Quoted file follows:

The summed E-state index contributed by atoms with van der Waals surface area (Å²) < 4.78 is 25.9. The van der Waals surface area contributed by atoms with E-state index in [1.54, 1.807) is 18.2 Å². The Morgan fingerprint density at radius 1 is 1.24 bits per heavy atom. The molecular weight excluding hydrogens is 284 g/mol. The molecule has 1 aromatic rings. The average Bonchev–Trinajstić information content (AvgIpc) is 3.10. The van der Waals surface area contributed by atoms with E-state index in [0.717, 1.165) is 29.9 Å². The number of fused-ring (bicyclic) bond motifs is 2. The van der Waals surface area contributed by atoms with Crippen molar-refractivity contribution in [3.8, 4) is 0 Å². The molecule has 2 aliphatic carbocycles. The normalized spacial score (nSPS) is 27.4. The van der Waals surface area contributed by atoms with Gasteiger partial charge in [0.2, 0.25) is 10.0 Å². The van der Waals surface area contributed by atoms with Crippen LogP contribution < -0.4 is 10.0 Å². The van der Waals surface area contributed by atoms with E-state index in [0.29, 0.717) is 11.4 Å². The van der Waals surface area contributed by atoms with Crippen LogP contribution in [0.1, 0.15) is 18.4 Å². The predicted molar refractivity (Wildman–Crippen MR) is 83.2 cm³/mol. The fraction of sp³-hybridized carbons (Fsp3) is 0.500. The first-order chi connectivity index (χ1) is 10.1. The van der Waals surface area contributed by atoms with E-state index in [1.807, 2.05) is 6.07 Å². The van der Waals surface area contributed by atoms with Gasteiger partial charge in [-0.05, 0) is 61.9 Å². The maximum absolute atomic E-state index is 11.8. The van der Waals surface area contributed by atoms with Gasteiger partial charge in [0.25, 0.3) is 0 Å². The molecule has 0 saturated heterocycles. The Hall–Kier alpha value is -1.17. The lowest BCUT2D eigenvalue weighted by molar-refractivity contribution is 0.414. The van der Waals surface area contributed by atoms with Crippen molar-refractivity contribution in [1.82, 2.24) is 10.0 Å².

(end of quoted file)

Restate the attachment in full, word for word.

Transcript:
The summed E-state index contributed by atoms with van der Waals surface area (Å²) < 4.78 is 25.9. The van der Waals surface area contributed by atoms with E-state index in [1.54, 1.807) is 18.2 Å². The Morgan fingerprint density at radius 1 is 1.24 bits per heavy atom. The molecular weight excluding hydrogens is 284 g/mol. The molecule has 1 aromatic rings. The average Bonchev–Trinajstić information content (AvgIpc) is 3.10. The van der Waals surface area contributed by atoms with E-state index in [0.717, 1.165) is 29.9 Å². The number of fused-ring (bicyclic) bond motifs is 2. The van der Waals surface area contributed by atoms with Crippen molar-refractivity contribution in [3.8, 4) is 0 Å². The molecule has 2 aliphatic carbocycles. The normalized spacial score (nSPS) is 27.4. The van der Waals surface area contributed by atoms with Gasteiger partial charge in [0.2, 0.25) is 10.0 Å². The van der Waals surface area contributed by atoms with Crippen LogP contribution < -0.4 is 10.0 Å². The van der Waals surface area contributed by atoms with E-state index in [0.29, 0.717) is 11.4 Å². The van der Waals surface area contributed by atoms with Crippen LogP contribution in [0.1, 0.15) is 18.4 Å². The predicted molar refractivity (Wildman–Crippen MR) is 83.2 cm³/mol. The fraction of sp³-hybridized carbons (Fsp3) is 0.500. The first-order chi connectivity index (χ1) is 10.1. The van der Waals surface area contributed by atoms with E-state index in [1.807, 2.05) is 6.07 Å². The van der Waals surface area contributed by atoms with Gasteiger partial charge in [-0.05, 0) is 61.9 Å². The maximum absolute atomic E-state index is 11.8. The van der Waals surface area contributed by atoms with Gasteiger partial charge in [0.25, 0.3) is 0 Å². The molecule has 0 saturated heterocycles. The Hall–Kier alpha value is -1.17. The lowest BCUT2D eigenvalue weighted by molar-refractivity contribution is 0.414. The van der Waals surface area contributed by atoms with Crippen molar-refractivity contribution in [1.82, 2.24) is 10.0 Å².